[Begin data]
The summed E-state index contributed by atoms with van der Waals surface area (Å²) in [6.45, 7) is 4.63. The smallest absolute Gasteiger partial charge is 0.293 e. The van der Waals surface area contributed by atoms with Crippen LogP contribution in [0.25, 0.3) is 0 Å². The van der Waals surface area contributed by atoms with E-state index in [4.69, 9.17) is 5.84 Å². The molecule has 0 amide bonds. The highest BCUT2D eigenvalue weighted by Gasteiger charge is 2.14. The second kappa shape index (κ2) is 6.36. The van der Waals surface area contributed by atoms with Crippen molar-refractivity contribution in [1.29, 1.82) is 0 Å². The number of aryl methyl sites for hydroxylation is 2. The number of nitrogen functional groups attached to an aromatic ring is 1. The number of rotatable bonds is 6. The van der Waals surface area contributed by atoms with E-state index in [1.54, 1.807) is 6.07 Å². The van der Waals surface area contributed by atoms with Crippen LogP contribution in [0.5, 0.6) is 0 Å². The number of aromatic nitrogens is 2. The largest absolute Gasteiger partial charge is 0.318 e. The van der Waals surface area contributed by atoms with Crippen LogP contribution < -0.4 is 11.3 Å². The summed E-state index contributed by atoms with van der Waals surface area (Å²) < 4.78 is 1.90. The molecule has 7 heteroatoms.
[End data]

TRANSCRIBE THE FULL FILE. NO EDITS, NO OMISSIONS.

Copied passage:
The summed E-state index contributed by atoms with van der Waals surface area (Å²) in [6.45, 7) is 4.63. The smallest absolute Gasteiger partial charge is 0.293 e. The van der Waals surface area contributed by atoms with Crippen LogP contribution in [0.25, 0.3) is 0 Å². The van der Waals surface area contributed by atoms with E-state index in [4.69, 9.17) is 5.84 Å². The molecule has 0 amide bonds. The highest BCUT2D eigenvalue weighted by Gasteiger charge is 2.14. The second kappa shape index (κ2) is 6.36. The van der Waals surface area contributed by atoms with Crippen molar-refractivity contribution in [1.29, 1.82) is 0 Å². The number of aryl methyl sites for hydroxylation is 2. The number of nitrogen functional groups attached to an aromatic ring is 1. The number of rotatable bonds is 6. The van der Waals surface area contributed by atoms with E-state index in [1.54, 1.807) is 6.07 Å². The van der Waals surface area contributed by atoms with Crippen LogP contribution in [0.5, 0.6) is 0 Å². The number of aromatic nitrogens is 2. The largest absolute Gasteiger partial charge is 0.318 e. The van der Waals surface area contributed by atoms with Crippen LogP contribution < -0.4 is 11.3 Å². The summed E-state index contributed by atoms with van der Waals surface area (Å²) < 4.78 is 1.90. The molecule has 7 heteroatoms.